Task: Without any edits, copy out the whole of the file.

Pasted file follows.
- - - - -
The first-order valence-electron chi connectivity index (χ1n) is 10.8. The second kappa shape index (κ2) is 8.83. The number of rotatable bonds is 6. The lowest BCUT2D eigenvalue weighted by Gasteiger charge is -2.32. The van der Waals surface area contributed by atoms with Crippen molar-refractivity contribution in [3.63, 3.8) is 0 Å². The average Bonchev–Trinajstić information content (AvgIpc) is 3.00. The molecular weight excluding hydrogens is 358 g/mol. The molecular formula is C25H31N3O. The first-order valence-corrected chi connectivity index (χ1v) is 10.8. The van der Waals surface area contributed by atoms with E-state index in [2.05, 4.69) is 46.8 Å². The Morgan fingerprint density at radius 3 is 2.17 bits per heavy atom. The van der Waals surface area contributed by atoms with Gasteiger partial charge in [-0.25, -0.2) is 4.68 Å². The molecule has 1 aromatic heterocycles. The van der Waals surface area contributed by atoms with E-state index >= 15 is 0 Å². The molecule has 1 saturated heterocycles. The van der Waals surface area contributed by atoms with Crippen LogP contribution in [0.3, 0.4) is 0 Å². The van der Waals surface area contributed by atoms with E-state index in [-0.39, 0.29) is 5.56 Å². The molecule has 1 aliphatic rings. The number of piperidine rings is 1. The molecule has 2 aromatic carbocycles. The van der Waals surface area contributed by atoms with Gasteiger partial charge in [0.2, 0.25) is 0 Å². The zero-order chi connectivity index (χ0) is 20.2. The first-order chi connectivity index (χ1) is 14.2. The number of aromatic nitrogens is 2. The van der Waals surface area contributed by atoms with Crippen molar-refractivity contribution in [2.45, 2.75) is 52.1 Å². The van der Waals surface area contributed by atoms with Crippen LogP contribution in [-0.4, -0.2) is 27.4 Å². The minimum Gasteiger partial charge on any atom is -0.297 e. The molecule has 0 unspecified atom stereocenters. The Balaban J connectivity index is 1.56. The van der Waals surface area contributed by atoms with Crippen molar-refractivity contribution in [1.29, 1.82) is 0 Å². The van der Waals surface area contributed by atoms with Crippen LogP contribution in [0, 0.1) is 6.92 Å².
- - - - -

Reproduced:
The first-order valence-electron chi connectivity index (χ1n) is 10.8. The second kappa shape index (κ2) is 8.83. The number of rotatable bonds is 6. The lowest BCUT2D eigenvalue weighted by Gasteiger charge is -2.32. The van der Waals surface area contributed by atoms with Crippen molar-refractivity contribution in [3.63, 3.8) is 0 Å². The average Bonchev–Trinajstić information content (AvgIpc) is 3.00. The molecular weight excluding hydrogens is 358 g/mol. The molecular formula is C25H31N3O. The first-order valence-corrected chi connectivity index (χ1v) is 10.8. The van der Waals surface area contributed by atoms with E-state index in [2.05, 4.69) is 46.8 Å². The Morgan fingerprint density at radius 3 is 2.17 bits per heavy atom. The van der Waals surface area contributed by atoms with Gasteiger partial charge in [-0.25, -0.2) is 4.68 Å². The molecule has 1 aromatic heterocycles. The van der Waals surface area contributed by atoms with E-state index >= 15 is 0 Å². The molecule has 1 saturated heterocycles. The van der Waals surface area contributed by atoms with Crippen LogP contribution in [0.3, 0.4) is 0 Å². The van der Waals surface area contributed by atoms with E-state index in [-0.39, 0.29) is 5.56 Å². The molecule has 1 aliphatic rings. The number of piperidine rings is 1. The molecule has 2 aromatic carbocycles. The van der Waals surface area contributed by atoms with Gasteiger partial charge in [0.2, 0.25) is 0 Å². The zero-order chi connectivity index (χ0) is 20.2. The first-order chi connectivity index (χ1) is 14.2. The number of aromatic nitrogens is 2. The van der Waals surface area contributed by atoms with Crippen molar-refractivity contribution in [2.45, 2.75) is 52.1 Å². The van der Waals surface area contributed by atoms with Crippen LogP contribution in [-0.4, -0.2) is 27.4 Å². The minimum Gasteiger partial charge on any atom is -0.297 e. The molecule has 0 unspecified atom stereocenters. The Balaban J connectivity index is 1.56. The van der Waals surface area contributed by atoms with Crippen molar-refractivity contribution in [1.29, 1.82) is 0 Å². The van der Waals surface area contributed by atoms with Crippen LogP contribution in [0, 0.1) is 6.92 Å².